Stranger Than Fiction: The Story of Octavia, Daughter of God
It is 1919, the First World War has just ended, and people are at a genuine loss— but in Bedford, a group of middle-class English women have a solution: they form a new religion. They choose Mabel Barltrop, a widow recently released from the asylum, as their leader. They name her Octavia and declare she is the daughter of God. Thus, the Panacea Society is formed, a utopian and slightly deranged religion focused on English ways and proper female etiquette.
This may sound like fodder for a science fiction film, but this account is pure history, meticulously compiled and presented by Jane Shaw in Octavia, Daughter of God: The Story of a Female Messiah and Her Followers.
The true triumph of Shaw’s work is her undying sympathy and respect for members of the Panacea Society. While their methods and claims may be far-fetched, Shaw provides a different view. This, she claims, is the story of a group of women trying to reinvent Christianity in their own image, taking pride in their roles as women. Setting up Octavia as the female messiah created a new and powerful female figure. Shaw writes:
With Octavia in place as the daughter of God, the community’s theology put woman at the centre of things. The women were attracted to [the] idea that because Woman has caused the Fall, only Woman could bring about the millennium and the period of peace and justice which it heralded.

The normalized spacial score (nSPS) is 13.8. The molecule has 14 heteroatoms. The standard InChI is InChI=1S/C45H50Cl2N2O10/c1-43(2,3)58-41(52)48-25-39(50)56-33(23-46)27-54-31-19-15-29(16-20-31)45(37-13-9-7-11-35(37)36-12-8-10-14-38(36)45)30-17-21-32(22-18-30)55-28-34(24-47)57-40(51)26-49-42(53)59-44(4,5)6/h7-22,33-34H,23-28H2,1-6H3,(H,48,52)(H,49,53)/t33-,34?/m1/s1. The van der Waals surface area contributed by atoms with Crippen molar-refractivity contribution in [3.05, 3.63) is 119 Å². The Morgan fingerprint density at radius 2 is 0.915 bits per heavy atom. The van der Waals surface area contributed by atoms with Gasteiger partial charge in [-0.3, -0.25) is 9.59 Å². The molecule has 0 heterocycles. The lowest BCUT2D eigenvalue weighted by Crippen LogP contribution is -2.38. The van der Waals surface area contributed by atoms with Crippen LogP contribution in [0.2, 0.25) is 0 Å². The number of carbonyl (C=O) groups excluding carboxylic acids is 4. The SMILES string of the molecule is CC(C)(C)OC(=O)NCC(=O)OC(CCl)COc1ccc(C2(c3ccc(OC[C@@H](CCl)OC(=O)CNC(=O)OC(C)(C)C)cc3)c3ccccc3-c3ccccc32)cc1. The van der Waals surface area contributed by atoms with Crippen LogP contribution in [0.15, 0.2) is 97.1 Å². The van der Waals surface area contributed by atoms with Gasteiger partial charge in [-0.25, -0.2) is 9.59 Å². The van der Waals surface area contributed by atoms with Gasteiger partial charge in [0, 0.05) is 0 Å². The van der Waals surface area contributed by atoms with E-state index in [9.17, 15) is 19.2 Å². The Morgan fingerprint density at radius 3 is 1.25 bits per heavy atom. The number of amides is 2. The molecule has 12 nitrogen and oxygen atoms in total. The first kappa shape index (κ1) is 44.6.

At yet, there is also a wild sense of eccentricity, and Shaw does not shy away from some of the natural comedy in her tale. Although Octavia was meant to be the messiah, many of her messages were based in orderly tasks, guidelines for perfect domesticity. Her reign came with many specific rules about how to set a table or how to properly and noiselessly eat toast. She posthumously claimed her late husband was Jesus and declared the area around her house to be the site of the original Garden of Eden. She also had the power of healing; she would breathe on small scraps of cloth and send them all over the world. As part of her disciplined and obscure reign, minutely detailed archives were kept at all times. Shaw‘s unparalleled access allow her to reveal this bizarre story.
And as for the few surviving members of the Panacea Society, they are still hopefully waiting for the return of their messiah, Octavia.